Eighteen-month-old, male, beagle dogs ( n = 6; NARC Co., Chiba, Japan) were used. The principles of laboratory animal care, and national laws, were followed. All procedures were approved by the Animal Research Committee of Tohoku University. General anaesthesia was administered with intravenous sodium pentobarbital (0.5 ml/kg), followed by intramuscular atropine sulfate (0.5 mg) and ketamine hydrochloride (20 mg/kg). After disinfection of the oral cavity and injection of local anaesthesia (2% lidocaine with 1/80,000 epinephrine), a tooth extraction socket model was made by extracting the bilateral third maxillary incisors and the subsequent removal of buccal bone to the extent of the root apex ( Fig. 1 ). Buccal marginal gingiva was incised from the maxillary second incisor to canine tooth, and a vertical incision was made on the distal side of the canine tooth, and then the muco-periosteum was ablated. After extraction of the maxillary third incisor, sufficient overlying bone on the buccal side was removed to avoid damaging the neighbouring tooth. Five–nine disks of OCP/Col were implanted into one side of the tooth extraction socket model, and the other side was untreated as a control. The tooth extraction socket model was closed and made watertight. To prevent infection, flomoxef sodium was administered by intravenous drip during the operation, and cefcapene pivoxil hydrochloride hydrate was used postsurgically by oral administration for 3 days. A soft diet was fed to rest the operative wounds for 2 weeks after implantation. Three dogs were killed 1 month after implantation and 3 dogs were killed 3 months after implantation by intravenous injection of an overdose of sodium pentobarbital. After death, the maxilla and surrounding tissues were resected and fixed with 10% formalin neutral buffer solution, pH 7.4, by infiltration for 4 weeks at 4 °C.
Morphometric analysis of study model
There were four experimental groups (OCP/Col 1 M, untreated 1 M, OCP/Col 3 M, untreated 3 M) each of which had three samples. Three-dimensional (3D) morphometric differences between OCP/Col 1 M and untreated 1 M, and between OCP/Col 3 M and untreated 3 M were analysed using a study model. To prepare the study model, an impression of the resected maxilla was taken immediately after death. The hypothetical standard plane of the study model was defined as the most apical points connecting the gingival margin at bilateral second incisors and bilateral canine teeth. A base plane of the study model was prepared 10 mm from the hypothetical standard plane (palatal analytic model; Fig. 2 a ). The palatal analytic model was plotted using a 3D scanning machine (MODELA Model MDX-15; Roland DG Corp., Hamamatsu, Shizuoka, Japan), and a 3D digital image was constructed using public domain software (Graph-R). The palatal analytic model was analysed by observing from the palatal side of the maxilla. To measure buccopalatal protrusion after the operation, two standard lines from the most distal point of the second incisor to the most buccal and palatal points of the canine in the oral cavity were drawn. The area enclosed with the two standard lines and the mesial aspect of canine tooth was defined as the buccopalatal triangle ( Fig. 2 c). The percentage of buccopalatal protrusion (BPP %) was calculated as the area of tissue in the buccopalatal triangle/area of buccopalatal triangle × 100. The BPP % was quantified on a computer using Scion Image public domain software (Scion Corporation, Frederick, MD).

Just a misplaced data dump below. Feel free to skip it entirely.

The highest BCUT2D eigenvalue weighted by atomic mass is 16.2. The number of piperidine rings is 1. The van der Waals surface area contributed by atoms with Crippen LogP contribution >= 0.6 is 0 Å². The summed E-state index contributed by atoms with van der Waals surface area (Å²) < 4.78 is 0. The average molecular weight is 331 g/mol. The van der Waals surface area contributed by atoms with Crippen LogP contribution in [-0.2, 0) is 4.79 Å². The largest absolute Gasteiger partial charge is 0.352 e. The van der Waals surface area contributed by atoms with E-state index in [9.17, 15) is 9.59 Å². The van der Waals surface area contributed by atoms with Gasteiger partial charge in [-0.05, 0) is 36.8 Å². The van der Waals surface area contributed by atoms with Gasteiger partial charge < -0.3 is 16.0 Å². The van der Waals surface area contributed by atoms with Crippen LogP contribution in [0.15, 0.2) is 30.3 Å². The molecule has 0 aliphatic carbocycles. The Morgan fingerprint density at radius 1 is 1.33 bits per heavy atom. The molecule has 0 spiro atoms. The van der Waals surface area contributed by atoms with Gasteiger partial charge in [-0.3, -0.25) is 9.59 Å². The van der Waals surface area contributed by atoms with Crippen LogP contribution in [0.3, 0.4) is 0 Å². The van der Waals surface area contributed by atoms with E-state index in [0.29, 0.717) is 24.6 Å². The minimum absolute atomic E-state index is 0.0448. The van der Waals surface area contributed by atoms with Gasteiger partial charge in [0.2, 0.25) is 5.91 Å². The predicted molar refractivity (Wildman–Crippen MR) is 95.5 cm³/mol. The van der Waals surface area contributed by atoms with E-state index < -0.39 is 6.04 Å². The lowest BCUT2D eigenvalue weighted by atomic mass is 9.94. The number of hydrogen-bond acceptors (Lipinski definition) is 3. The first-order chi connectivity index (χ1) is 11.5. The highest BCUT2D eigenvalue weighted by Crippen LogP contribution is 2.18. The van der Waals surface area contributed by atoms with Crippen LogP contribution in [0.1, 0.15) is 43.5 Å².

After measuring BPP %, the palatal analytic model was trimmed frontally on the plane across the centre of incisal papilla, and it made a frontal analytic model ( Fig. 2 b) to measure a buccopalatal hollow after the operation. A perpendicular line to the base plane of the study model across the centre of incisal papilla was defined as the Y axis. The distance from the Y axis to the most hollow point (H-distance) of the OCP/Col (O) or the untreated control (C) was compared ( Fig. 2 d).
Histomorphometric data were analysed using a computer software package (Excel v.X; Microsoft Co., Redmond, WA, USA). All values were reported as the means ± standard deviation (SD). The χ 2 test was applied to examine whether each group had a normal distribution, the F -test examined whether the standard deviations of two normally distributed groups were equal. Paired t tests were used to compare mean values between OCP/Col 1 M and untreated 1 M, and between OCP/Col 3 M and untreated 3 M. Statistical significance was accepted at p < 0.05.
Radiographic analysis and tissue preparation
Maxillary occlusal radiographs were taken by dental radiographic apparatus (SANKO X-ray MFG) with instant film for occlusal radiography (Hanshin Technical Laboratory, Ltd., Nishinomiya, Hyogo, Japan) under standardized conditions (50 kV, 10 mA, 0.7–1.0 s) immediately after operation. After death, at 1 and 3 months postoperation, the resected maxillae were radiographed using a microradiography unit (Softex CMBW-2; Softex, Tokyo, Japan) with X-ray film (FR; Fuji Photo Film, Tokyo, Japan) under standardized conditions (40 kV, 5 mA, 60 s) in which neither OCP nor OCP/Col showed radiopacity. After the radiographs were taken, the samples were cut horizontally into two pieces at the centre of the defect.